A lot changes over a year.

I’m at the SFO airport enjoying my overpriced Firewood Cafe pizza and I felt the need to write a post I’ve been thinking about all month. I didn’t want to pay for the wifi since my layover isn’t that long so you’re getting my second mobile post via Opera mini (that’s my way of warning you about the bad spelling and typo’s to follow).

February marks 1 full year of blogging on NewCommBiz. I’ve actually been blogging off and on for 5 years or so I just never had a reason to stick with one for very long :)

(As proof and for a really good laugh I found an old blogspot -aka blogger- blog of mine. I wish I could remember the password so I can delete the damn thing. www.baroqueinboise.blogspot.com. I’ll have to check that later to make sure it’s right)

A lot has changed in the last year. When I started. A year ago I had just left the marketing agency I was a partner at to try something new. It didn’t workout and just as that wound down HP came knocking.

I was half way through my Executive MBA program a year ago and now I’ll graduate in May *big sigh*

Most of what I wrote about was theory or only tested on a limited basis. Today I turn those theories into action and have the luxury of building on those theories making them even better.

I had the pleasure of spending a lot of time this week with Anita Campbell of www.smallbiztrends.com and for some reason it really got me thinking about the future of this blog. I’m a pretty open guy when it comes to sharing my thoughts on new media (or anything for that matter) but there’s something I haven’t blogged about much (or as much as I’d like to): HP.

I’ve done some pretty mild posts from time to time about a campaign or something, but I haven’t really dug into some of the meaty stuff. There’s two reasons for that and I think I’ve worked them out in my head.

1 - I didn’t know how interested you would be in what I’m doing at HP. Sure HP’s a big company but I mostly deal with LaserJet and I don’t know about you but printers, in and of themselves, don’t get me real excited. What does excite me is what HP is able to do with new media to help our customers. I’m also focused on the SMB space now (which having been an SMB a few times really get’s me excited).

2 - the other reason is kind of two fold but boils down to the fact that I was still “adjusting” to corporate life.
A) I wasn’t working on a whole lot of stuff just yet so there wasn’t too much to write about.
B) I wasn’t really sure what the reaction would be to me being so public about not just what we are doing in that space but how we are doing it.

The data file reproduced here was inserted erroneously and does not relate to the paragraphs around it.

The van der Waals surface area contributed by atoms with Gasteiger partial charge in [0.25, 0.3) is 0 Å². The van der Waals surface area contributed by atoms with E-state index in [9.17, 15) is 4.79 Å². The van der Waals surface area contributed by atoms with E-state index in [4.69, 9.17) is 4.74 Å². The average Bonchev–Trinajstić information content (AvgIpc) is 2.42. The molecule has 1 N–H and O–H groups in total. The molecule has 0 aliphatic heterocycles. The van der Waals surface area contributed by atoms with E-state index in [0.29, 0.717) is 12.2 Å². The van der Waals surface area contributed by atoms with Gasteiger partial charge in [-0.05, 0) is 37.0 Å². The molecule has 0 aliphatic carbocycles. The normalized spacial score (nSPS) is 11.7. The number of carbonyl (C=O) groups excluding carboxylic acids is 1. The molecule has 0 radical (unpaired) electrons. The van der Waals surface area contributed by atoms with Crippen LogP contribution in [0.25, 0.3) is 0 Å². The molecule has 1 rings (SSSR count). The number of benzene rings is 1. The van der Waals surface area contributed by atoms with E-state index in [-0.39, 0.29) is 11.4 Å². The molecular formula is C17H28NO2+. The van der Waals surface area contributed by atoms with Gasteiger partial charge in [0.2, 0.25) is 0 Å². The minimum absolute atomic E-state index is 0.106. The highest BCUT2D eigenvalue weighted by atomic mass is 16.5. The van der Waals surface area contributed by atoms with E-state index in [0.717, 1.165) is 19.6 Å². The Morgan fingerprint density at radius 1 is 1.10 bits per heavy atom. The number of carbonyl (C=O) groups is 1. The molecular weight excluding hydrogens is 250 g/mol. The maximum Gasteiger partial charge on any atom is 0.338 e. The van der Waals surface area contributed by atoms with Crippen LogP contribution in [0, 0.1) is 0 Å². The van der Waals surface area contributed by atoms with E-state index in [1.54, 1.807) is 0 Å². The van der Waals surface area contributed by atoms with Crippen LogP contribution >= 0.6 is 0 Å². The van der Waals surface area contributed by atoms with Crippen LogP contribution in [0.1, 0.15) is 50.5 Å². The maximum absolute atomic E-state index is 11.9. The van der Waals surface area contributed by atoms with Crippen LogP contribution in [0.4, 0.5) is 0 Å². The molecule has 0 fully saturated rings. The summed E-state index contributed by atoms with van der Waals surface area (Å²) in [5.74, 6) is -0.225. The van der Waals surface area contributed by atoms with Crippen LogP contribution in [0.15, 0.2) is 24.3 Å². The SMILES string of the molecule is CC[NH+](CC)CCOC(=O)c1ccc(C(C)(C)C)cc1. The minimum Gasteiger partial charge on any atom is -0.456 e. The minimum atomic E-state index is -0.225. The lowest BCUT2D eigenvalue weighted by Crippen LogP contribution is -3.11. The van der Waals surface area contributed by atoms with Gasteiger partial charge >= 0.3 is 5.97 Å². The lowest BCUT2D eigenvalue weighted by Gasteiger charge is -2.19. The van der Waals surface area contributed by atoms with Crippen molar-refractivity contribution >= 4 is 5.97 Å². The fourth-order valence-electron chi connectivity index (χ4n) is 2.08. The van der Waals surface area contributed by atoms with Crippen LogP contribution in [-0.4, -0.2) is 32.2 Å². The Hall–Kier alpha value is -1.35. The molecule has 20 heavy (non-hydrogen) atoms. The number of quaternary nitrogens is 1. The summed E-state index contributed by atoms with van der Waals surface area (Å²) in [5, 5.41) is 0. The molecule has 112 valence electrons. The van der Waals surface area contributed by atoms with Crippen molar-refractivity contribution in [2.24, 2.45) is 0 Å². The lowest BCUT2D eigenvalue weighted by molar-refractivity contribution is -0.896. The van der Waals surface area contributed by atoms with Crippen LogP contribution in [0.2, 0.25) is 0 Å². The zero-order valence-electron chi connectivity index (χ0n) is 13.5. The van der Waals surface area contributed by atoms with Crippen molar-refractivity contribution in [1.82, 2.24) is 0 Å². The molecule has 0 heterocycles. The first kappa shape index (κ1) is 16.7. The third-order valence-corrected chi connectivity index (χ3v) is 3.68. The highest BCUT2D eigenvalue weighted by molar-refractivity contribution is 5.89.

Really this is a long way of saying that moving forward your going to be seeing a lot more stuff about what I’m doing at HP and how I’m doing it. I actually have a whole post comming up about my 6 month assesment of HP. Stay tuned.

Your comments are the most valuable thing I get from this blog. It’s how I gauge if I’m on target or not so please feel free to always leave a comment or suggestion on what I can be doing better. And if you haven’t yet, be sure to subscribe to the RSS feed.

Other than that I wanted to thank all of you for sticking with me over the last year, and invite you to help me take this conversation to the next level.

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Random Thoughts 02/25/2008

Starting up: Hiring a ‘gray’ work force can reduce errors, increase efficiency | Starting Up | Idaho Statesman

tags: babyboomers, business, entreprenuer, ncb, outsourcing

  • I thought this was a fascinating concept ‘graysourcing’. As more and more babyboomers “retire” they aren’t really going to want to retire. I think we will see a huge uptake in hiring this experienced labor force instead of just outsourcing.
    - post by tacanderson


tags: agency, blueline, deadpool, ncb

  • lol.  I love what the guys did to the old site.  RIP

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The two most dangerous books in business

Influence: Science and Practice

Reading this book gave me the same feeling I hade when I read Anarchist Cookbook; like I was learning something I really shouldn’t. Robert writes the book from the perspective of how to avoid the traps of influence. It doesn’t take long to realize that in the wrong hands this book could be used for evil, or at least increased sales.

(I would also like to take this opportunity to apologize to any of my childhood neighbors who mysteriously found any damage to their personal property that I may have inadvertently caused and to anyone that I may in the future apply any undue influence to.)

One thing I did learn from reading the Anarchist Cookbook is that if you then take one very volatile chemical and apply it to one very sticky chemical you have homemade napalm.

Made to Stick: Why Some Ideas Survive and Others Die

Made to stick in contrast in no way seems dangerous and can be seen as having great potential for achieving a greater good (then again that’s what Teller and Ulam thought).

Made to stick in my opinion is a must read for any manager or leader. I think it should be required reading for anyone who has to ‘pitch’ their idea.

If you are a change agent in your organization (or want to be) you have to read these books. The combined effects of these two books is sticky influential ideas at the emotional or almost subconscious level. Basically it’s the ability to drive change in your organization (or at the very least the ability to become the dictator of a third world country).